We aim to improve our understanding of catchment-scale hydrological processes, diffuse pollution sources of nutrients, pesticides and other pollutants, and how the ecology responds to multiple stressors. To meet ecological targets for surface water, we also aim to understand the relationships between ecology and hydrological, morphological, and biological changes as well as the impact of climate change on ecology, water quantity, and water quality.
The availability of water
The challenges of managing water resources sustainably and ensuring healthy surface bodies of water and groundwater resources are numerous. The European Water Framework Directive is a powerful instrument for meeting these challenges. Adaptation to climate change creates additional challenges: water management must align with other policy strategies for climate adaptation and mitigation in deltas and river basins in order to find robust, green, and integral solutions.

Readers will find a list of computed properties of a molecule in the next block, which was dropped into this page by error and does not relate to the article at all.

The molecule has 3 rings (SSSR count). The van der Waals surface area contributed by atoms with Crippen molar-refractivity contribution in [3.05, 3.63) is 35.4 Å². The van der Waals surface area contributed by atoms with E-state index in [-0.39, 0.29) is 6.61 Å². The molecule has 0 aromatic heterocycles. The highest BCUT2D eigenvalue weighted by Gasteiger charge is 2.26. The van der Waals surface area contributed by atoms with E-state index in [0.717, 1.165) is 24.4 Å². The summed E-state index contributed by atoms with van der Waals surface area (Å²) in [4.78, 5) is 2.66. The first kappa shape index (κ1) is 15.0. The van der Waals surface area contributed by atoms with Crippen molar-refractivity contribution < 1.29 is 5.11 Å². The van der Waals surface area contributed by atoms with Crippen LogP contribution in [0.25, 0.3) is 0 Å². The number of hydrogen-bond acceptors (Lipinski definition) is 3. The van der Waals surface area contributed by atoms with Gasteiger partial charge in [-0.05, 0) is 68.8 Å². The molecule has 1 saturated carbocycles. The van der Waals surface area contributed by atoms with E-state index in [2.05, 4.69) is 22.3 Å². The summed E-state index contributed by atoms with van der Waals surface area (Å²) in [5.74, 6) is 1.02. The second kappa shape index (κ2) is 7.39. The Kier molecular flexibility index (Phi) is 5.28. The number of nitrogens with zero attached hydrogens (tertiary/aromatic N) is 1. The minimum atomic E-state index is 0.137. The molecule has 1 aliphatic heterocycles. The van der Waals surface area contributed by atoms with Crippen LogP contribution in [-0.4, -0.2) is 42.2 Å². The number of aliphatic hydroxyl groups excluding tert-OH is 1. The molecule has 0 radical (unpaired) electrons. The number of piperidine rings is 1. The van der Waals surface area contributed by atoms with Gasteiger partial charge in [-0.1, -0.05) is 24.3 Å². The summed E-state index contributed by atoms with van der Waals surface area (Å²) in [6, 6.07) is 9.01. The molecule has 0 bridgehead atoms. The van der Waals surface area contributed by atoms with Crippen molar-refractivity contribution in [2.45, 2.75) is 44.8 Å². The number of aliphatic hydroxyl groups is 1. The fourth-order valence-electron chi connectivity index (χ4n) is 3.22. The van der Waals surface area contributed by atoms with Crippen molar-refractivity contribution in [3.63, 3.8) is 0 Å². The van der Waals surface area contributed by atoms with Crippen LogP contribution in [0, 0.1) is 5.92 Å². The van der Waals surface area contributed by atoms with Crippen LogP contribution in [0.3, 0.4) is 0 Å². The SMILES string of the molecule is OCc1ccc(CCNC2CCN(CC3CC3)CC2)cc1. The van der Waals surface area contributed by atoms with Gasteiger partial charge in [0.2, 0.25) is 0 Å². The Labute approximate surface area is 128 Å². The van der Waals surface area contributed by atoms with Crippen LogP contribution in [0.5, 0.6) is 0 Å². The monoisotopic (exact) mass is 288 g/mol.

- The eutrophication of surface water (by pesticides, plastics, and foreign substances such as medicines): what is the impact on the water and how does the aquatic ecology respond to it?
- Water quantity during droughts (climate change): to what extent is precipitation incorporated into the soil, how can water be retained, how do plants absorb the water, how can groundwater be supplemented, etc.
- The ecology of nature-based solutions implemented to increase resistance to climate extremes such as heat, drought, and flooding in a sustainable way
- Interactions with the top metre of soil with the atmosphere, crops, and soil (moisture and nutrient management), e.g. to support manure policy
- Hydrology of the unsaturated zone, the water system begins in the soil and thorough knowledge of this is required to tackle the challenges we face.
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